comparison

Discussion in 'C Programming' started by Ajay, Jul 19, 2006.

  1. Ajay

    Ajay Guest

    What is the difference betweem

    if (x == 1)

    AND

    if (1==x)

    -Ajay
    Ajay, Jul 19, 2006
    #1
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  2. Ajay said:

    > What is the difference betweem
    >
    > if (x == 1)
    >
    > AND
    >
    > if (1==x)


    The reason some people (including myself) prefer the second is that the
    error of mistyping = instead of == will be picked up by the compiler.
    Consider:

    if(x = 1)

    and

    if(1 = x)

    The former is legal C, but not what you wanted (or you would not have
    bothered with the if). The second is not legal C, so the compiler will
    diagnose it.

    --
    Richard Heathfield
    "Usenet is a strange place" - dmr 29/7/1999
    http://www.cpax.org.uk
    email: rjh at above domain (but drop the www, obviously)
    Richard Heathfield, Jul 19, 2006
    #2
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  3. Ajay

    Chris Dollin Guest

    Ajay wrote:

    > What is the difference betweem
    >
    > if (x == 1)
    >
    > AND
    >
    > if (1==x)


    The operands to `==` are in opposite orders.

    Some people feel that the second form gives some immunity to
    the `x = 1` problem.

    Other people feel that the second order is sufficiently unnatural
    that it will /cause/ problems.

    It's likely that the best tactic is to pick one of the forms,
    and use that consistently though your workgroup or compatibly
    with your audience.

    You are invited to guess my opinion from the subtle hints in
    this post.

    --
    Chris "subtle, like a sledgehammer" Dollin
    A rock is not a fact. A rock is a rock.
    Chris Dollin, Jul 19, 2006
    #3
  4. Ajay

    Richard Bos Guest

    "Ajay" <> wrote:

    > What is the difference betweem
    >
    > if (x == 1)
    >
    > AND
    >
    > if (1==x)


    The latter will cause you to think that you'll be automatically warned
    if you accidentally type = instead of ==, which means that you'll have a
    much harder time finding the bug when you inevitably write if (y=x).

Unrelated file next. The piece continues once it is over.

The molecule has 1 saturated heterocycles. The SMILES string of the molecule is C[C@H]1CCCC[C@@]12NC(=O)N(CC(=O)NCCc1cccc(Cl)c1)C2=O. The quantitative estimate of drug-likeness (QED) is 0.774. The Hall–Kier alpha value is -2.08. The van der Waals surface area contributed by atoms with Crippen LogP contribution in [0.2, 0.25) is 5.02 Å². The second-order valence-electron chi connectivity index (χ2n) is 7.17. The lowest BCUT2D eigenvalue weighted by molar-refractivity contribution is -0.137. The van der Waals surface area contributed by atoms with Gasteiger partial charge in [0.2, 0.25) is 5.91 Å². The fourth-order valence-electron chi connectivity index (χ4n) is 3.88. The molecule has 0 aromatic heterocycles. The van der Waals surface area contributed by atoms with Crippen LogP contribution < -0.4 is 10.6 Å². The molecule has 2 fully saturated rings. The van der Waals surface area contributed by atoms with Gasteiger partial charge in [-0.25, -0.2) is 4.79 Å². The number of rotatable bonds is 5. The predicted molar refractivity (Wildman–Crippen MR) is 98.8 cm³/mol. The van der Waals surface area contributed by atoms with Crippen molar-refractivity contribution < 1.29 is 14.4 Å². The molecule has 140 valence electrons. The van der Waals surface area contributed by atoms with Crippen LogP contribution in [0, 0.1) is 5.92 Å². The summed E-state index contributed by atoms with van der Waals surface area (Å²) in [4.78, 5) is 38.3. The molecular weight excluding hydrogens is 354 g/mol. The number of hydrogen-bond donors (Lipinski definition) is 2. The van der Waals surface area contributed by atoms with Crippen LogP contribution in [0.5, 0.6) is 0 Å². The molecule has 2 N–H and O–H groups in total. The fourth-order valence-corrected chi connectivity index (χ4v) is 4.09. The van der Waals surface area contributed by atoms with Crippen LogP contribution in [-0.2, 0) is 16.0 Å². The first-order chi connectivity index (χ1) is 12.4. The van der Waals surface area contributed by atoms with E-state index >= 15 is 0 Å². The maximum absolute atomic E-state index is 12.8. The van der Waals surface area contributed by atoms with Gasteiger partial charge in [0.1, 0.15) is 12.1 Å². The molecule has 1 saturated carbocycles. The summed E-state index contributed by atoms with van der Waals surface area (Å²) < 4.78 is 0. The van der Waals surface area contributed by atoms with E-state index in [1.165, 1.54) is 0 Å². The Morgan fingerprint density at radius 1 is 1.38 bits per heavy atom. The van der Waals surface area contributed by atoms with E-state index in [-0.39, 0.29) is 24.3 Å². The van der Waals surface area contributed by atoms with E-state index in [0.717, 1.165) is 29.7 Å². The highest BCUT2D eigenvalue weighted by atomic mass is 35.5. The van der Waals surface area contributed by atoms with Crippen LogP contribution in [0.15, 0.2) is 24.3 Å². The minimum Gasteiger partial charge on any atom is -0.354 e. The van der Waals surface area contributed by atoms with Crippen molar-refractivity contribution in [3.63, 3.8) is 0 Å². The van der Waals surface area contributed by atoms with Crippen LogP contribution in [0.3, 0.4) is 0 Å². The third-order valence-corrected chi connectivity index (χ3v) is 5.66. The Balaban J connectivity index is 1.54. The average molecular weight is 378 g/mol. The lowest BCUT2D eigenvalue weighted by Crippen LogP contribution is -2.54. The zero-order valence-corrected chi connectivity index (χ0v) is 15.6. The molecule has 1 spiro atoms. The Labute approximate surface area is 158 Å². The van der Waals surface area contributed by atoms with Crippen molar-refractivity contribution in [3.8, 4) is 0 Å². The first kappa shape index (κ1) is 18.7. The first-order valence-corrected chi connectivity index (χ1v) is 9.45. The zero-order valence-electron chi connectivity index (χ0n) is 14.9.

Richard
    Richard Bos, Jul 19, 2006
    #4
  5. Ajay wrote:
    > What is the difference betweem
    >
    > if (x == 1)
    >
    > AND
    >
    > if (1==x)


    Apart from typography, none.
    Since my compiler will warn me about
    if (x = 1)
    and my normal natural language way of expressing the comparison is
    if x is equal to 1
    I prefer the first.

    People who have turned off their diagnostics (a bad thing), or use a
    less helpful compiler, or who think of 1 as a variable, as in
    if 1 is equal to x,
    will prefer the second.
    Martin Ambuhl, Jul 19, 2006
    #5
  6. "Ajay" <> writes:
    > What is the difference betweem
    >
    > if (x == 1)
    >
    > AND
    >
    > if (1==x)


    One is ugly. The other is not. (There's no semantic difference.)

    --
    Keith Thompson (The_Other_Keith) <http://www.ghoti.net/~kst>
    San Diego Supercomputer Center <*> <http://users.sdsc.edu/~kst>
    We must do something. This is something. Therefore, we must do this.
    Keith Thompson, Jul 19, 2006
    #6
  7. Richard Bos said:

    > "Ajay" <> wrote:
    >
    >> What is the difference betweem
    >>
    >> if (x == 1)
    >>
    >> AND
    >>
    >> if (1==x)

    >
    > The latter will cause you to think that you'll be automatically warned
    > if you accidentally type = instead of ==,


    Wrong. It will cause you to *know* that you'll be automatically warned if
    you accidentally type = instead of == when comparing a constant and an
    lvalue.

    > which means that you'll have a
    > much harder time finding the bug when you inevitably write if (y=x).


    No. I agree that such a bug is *hard* to find if your compiler doesn't
    notice it, but just because a related error is *easier* to find, that does
    not make /this/ error *harder* to find than it was before.

    --
    Richard Heathfield
    "Usenet is a strange place" - dmr 29/7/1999
    http://www.cpax.org.uk
    email: rjh at above domain (but drop the www, obviously)
    Richard Heathfield, Jul 19, 2006
    #7
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